Hospitals and health systems are using predictive analytics tools to project the location and severity of future COVID-19 outbreaks. The tools vary by organization, but all help health care providers make informed decisions about care and how to best utilize their resources, according to Becker’s Health IT, which looked at how they are being deployed at three large health systems: Cleveland Clinic, Beth Israel Deaconess Medical Center and Children’s Hospital of Philadelphia. CHOP’s tool is based on historical weather data. It uses temperature and humidity data from 389 U.S. counties experiencing some level of COVID-19 activity to predict the severity of future surges. (Becker’s Hospital Review)
We’re learning more about the serious psychiatric and neurological complications tied to Covid-19. A cross-specialty surveillance study of acute neurological and psychiatric complications of COVID-19 found that complications include strokes, psychosis and a dementia-like syndrome, according to research published in Lancet Psychiatry. These diagnoses often occur in younger patients. (STAT; Lancet Psychiatry)

Policy Solutions

The COVID-19 pandemic has “exposed a lot of inefficiencies” in the health care system–with one of the largest being data sharing and access, CMS Administrator Seema Verma told attendees at Fortune’s Brainstorm Health event. Fierce Healthcare points out that the pandemic has posed a major hurdle to interoperability efforts. Providers are asking for more time to implement changes, and Verma and other federal officials argue that COVID-19 has made a clear case for why these updates are necessary. (Fierce Healthcare)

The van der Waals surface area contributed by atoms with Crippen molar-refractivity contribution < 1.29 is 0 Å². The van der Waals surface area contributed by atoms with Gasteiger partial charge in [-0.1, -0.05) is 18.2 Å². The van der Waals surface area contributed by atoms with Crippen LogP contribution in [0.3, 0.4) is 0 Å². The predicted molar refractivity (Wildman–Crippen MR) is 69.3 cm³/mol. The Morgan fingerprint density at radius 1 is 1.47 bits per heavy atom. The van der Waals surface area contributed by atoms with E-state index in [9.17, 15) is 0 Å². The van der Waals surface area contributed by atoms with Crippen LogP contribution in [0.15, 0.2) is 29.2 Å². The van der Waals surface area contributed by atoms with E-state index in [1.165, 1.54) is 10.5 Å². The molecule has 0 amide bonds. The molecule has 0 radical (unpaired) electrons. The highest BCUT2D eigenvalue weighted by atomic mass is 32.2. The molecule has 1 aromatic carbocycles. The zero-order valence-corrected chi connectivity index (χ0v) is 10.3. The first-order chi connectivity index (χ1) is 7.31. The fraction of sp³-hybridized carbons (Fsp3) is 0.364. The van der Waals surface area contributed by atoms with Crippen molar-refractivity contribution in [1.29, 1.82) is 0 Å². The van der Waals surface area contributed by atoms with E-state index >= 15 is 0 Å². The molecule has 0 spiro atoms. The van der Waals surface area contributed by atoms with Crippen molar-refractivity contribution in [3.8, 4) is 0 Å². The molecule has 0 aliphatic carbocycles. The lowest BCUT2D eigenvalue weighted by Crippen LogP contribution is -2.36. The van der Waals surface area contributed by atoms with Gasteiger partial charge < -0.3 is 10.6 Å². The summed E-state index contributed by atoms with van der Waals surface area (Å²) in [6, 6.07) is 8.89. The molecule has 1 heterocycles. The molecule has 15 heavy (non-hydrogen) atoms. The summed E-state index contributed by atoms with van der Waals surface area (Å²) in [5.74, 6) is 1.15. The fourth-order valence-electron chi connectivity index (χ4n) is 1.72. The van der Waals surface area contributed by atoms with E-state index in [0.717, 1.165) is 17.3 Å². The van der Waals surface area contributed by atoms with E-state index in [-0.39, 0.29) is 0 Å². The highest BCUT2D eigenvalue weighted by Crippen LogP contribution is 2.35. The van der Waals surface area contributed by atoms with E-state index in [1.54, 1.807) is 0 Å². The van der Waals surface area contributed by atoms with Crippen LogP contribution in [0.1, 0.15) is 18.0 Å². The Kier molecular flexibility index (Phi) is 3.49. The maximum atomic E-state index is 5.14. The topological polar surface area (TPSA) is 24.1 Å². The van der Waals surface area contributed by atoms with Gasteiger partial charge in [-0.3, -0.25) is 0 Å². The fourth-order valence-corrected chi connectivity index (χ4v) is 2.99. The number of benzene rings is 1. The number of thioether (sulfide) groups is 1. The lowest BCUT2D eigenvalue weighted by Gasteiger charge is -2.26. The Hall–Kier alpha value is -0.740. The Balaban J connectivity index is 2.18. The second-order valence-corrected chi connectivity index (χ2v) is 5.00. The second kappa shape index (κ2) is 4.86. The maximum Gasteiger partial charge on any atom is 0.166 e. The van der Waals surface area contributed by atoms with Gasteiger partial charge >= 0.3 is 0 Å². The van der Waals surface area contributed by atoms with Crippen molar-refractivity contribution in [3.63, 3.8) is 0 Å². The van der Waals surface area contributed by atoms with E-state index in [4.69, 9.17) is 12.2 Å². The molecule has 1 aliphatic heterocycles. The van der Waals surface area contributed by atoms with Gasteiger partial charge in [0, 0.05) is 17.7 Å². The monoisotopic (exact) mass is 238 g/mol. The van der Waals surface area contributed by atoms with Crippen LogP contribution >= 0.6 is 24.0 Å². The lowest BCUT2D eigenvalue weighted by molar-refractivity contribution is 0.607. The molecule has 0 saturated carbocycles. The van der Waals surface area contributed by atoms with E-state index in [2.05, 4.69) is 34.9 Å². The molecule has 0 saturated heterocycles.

In Case You Missed It!

Stacy Ward-Charlerie, Pharm.D., MBA, CEO and president, Ward Rx Consulting, spoke to the Health IT to Support Optimized Medication Use Workgroup on July 22. Dr. Ward-Charlerie spoke about an overview of  NCPDP SCRIPT Medication History standard and transaction along with its data flows through Surescripts.
GTMRx Blueprint for Change Available Now!
New report calls for medication management reform with guidance for how medications are managed. 
On July 22, 2020, “The GTMRx Blueprint for Change,” a robust report based on eight months of multi-stakeholder input, was released. The report outlines steps for reform, including an evidence-based process of care – Comprehensive Medication Management (CMM) – that personalizes the approach and leads to better care, reduced costs and improved patient satisfaction and provider work life.